Back in August, astronauts noticed a slight drop in pressure on the International Space Station. While not an immediate risk, they investigated and found a hole on the inside of the Soyuz habitation module, which is currently docked at the space station. Astronauts Sergey Prokopyev and Alexander Gerst repaired the 0.07-inch-wide (2 millimeters) hole with material soaked in an epoxy sealant. Pressure quickly returned to normal aboard the space station, and the patch job has held since then.
But as they’ve investigated the hole in the Soyuz capsule, astronauts can’t figure out what created it. At first, it was thought that a micrometeorite may have collided with the craft. But Russian officials stated a few days after the hole was discovered that, based on its shape, it looked to have been drilled. This led to speculation that perhaps someone purposefully created the hole, sparking rumors of sabotage.
“It was done by a human hand. There are traces of a drill sliding along the surface. We don’t reject any theories,” Dmitry Rogozin, the head of Russian space agency Roscosmos, told the state news agency TASS.
Exploring the Hull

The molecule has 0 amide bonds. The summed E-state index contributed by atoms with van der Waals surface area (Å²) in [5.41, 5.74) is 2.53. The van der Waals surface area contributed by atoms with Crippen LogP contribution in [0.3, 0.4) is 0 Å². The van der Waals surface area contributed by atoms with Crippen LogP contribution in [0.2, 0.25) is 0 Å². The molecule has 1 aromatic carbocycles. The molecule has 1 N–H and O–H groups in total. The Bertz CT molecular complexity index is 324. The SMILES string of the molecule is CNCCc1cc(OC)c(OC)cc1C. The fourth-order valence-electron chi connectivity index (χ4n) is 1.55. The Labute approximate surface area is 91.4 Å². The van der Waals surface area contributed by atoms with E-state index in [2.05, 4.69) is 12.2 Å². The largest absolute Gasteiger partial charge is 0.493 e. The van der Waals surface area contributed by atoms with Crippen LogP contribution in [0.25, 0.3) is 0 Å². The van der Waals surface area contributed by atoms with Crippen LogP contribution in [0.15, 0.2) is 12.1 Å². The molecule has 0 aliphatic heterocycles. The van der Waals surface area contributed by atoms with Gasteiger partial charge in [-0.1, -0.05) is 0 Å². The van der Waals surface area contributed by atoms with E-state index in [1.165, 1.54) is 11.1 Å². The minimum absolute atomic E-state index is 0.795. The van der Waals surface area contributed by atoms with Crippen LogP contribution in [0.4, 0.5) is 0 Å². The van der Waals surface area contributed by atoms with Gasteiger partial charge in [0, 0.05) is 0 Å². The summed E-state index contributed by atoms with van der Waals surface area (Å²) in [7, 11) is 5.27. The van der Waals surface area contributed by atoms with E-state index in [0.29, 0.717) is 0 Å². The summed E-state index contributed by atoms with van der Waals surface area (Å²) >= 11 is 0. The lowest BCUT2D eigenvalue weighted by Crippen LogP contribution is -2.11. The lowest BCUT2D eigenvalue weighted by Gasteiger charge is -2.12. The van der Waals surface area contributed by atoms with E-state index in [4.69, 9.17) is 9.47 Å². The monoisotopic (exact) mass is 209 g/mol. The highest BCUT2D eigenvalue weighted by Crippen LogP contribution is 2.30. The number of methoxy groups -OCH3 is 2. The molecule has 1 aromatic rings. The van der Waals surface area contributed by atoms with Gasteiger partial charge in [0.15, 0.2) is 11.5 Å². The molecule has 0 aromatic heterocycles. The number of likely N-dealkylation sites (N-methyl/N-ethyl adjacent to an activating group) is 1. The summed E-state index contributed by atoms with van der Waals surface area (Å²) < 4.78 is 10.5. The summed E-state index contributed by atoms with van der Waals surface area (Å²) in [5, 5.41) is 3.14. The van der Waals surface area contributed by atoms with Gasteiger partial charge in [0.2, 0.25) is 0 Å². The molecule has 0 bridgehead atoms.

Beginning at about 11 a.m. EST, cosmonauts Oleg Kononenko and Sergey Prokopyev started what was supposed to be a six-hour-long spacewalk to examine the external hull of the Soyuz MS-09 spacecraft, which is used to transport astronauts to and from Earth. It was the eighth spacewalk this year.
Their goal was to collect samples of any residue found on the habitation module’s hull. To do so, they had to cut a 10-inch (25 centimeters) sample of the the thermal insulation and debris shield on the hull. They also collected images and video to aid the investigation. Then the cosmonauts had to place a new thermal blanket over the hole to ensure it is fully sealed. The task wasn’t easy.
The samples, data and photographs taken from the leak site will be brought back to Earth and analyzed by Russian specialists. They hope that the evidence collected during this spacewalk will finally solve the mystery of what created the hole.
The crew aboard the space station has, since the leak was discovered and repaired, conducted frequent leak detection work and pressure measurements to make sure that the leak stayed sealed and the pressure on the space station remained normal. So far, the capsule has remained secure and pressure on board the space station has maintained.
The Soyuz spacecraft will be used to return astronauts Sergey Prokopyev, Alexander Gerst, and Serena Auñón-Chancellor to Earth in eight days.